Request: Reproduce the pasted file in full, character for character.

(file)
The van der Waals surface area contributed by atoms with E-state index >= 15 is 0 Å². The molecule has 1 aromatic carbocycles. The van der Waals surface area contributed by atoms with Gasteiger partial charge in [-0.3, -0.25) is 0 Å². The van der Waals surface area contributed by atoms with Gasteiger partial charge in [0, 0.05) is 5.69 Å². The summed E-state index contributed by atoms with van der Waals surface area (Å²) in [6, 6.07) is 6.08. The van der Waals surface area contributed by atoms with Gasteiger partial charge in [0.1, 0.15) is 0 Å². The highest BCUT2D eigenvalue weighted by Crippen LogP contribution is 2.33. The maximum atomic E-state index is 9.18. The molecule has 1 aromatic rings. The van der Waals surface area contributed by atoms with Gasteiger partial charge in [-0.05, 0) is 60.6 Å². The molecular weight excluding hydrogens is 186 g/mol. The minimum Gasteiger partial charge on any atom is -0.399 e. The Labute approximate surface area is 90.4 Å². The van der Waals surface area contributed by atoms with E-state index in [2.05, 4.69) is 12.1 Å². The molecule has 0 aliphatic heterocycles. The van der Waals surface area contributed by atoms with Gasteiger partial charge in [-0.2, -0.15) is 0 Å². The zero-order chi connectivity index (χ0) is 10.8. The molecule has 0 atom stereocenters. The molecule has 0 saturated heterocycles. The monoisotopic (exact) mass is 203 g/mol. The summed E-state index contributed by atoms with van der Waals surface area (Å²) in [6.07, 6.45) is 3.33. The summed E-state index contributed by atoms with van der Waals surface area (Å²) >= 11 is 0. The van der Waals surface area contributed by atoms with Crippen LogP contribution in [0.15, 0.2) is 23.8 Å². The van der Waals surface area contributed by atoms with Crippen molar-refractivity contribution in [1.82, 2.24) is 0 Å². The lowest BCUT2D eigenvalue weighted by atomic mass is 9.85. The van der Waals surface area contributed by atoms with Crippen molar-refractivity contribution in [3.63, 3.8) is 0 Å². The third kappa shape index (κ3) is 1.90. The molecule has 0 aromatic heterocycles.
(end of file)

The van der Waals surface area contributed by atoms with E-state index >= 15 is 0 Å². The molecule has 1 aromatic carbocycles. The van der Waals surface area contributed by atoms with Gasteiger partial charge in [-0.3, -0.25) is 0 Å². The van der Waals surface area contributed by atoms with Gasteiger partial charge in [0, 0.05) is 5.69 Å². The summed E-state index contributed by atoms with van der Waals surface area (Å²) in [6, 6.07) is 6.08. The van der Waals surface area contributed by atoms with Gasteiger partial charge in [0.1, 0.15) is 0 Å². The highest BCUT2D eigenvalue weighted by Crippen LogP contribution is 2.33. The maximum atomic E-state index is 9.18. The molecule has 1 aromatic rings. The van der Waals surface area contributed by atoms with Gasteiger partial charge in [-0.05, 0) is 60.6 Å². The molecular weight excluding hydrogens is 186 g/mol. The minimum Gasteiger partial charge on any atom is -0.399 e. The Labute approximate surface area is 90.4 Å². The van der Waals surface area contributed by atoms with E-state index in [2.05, 4.69) is 12.1 Å². The molecule has 0 aliphatic heterocycles. The van der Waals surface area contributed by atoms with Gasteiger partial charge in [-0.2, -0.15) is 0 Å². The zero-order chi connectivity index (χ0) is 10.8. The molecule has 0 atom stereocenters. The molecule has 0 saturated heterocycles. The monoisotopic (exact) mass is 203 g/mol. The summed E-state index contributed by atoms with van der Waals surface area (Å²) in [6.07, 6.45) is 3.33. The summed E-state index contributed by atoms with van der Waals surface area (Å²) >= 11 is 0. The van der Waals surface area contributed by atoms with Crippen LogP contribution in [0.15, 0.2) is 23.8 Å². The van der Waals surface area contributed by atoms with Crippen molar-refractivity contribution in [1.82, 2.24) is 0 Å². The lowest BCUT2D eigenvalue weighted by atomic mass is 9.85. The van der Waals surface area contributed by atoms with Crippen molar-refractivity contribution in [3.63, 3.8) is 0 Å². The third kappa shape index (κ3) is 1.90. The molecule has 0 aromatic heterocycles.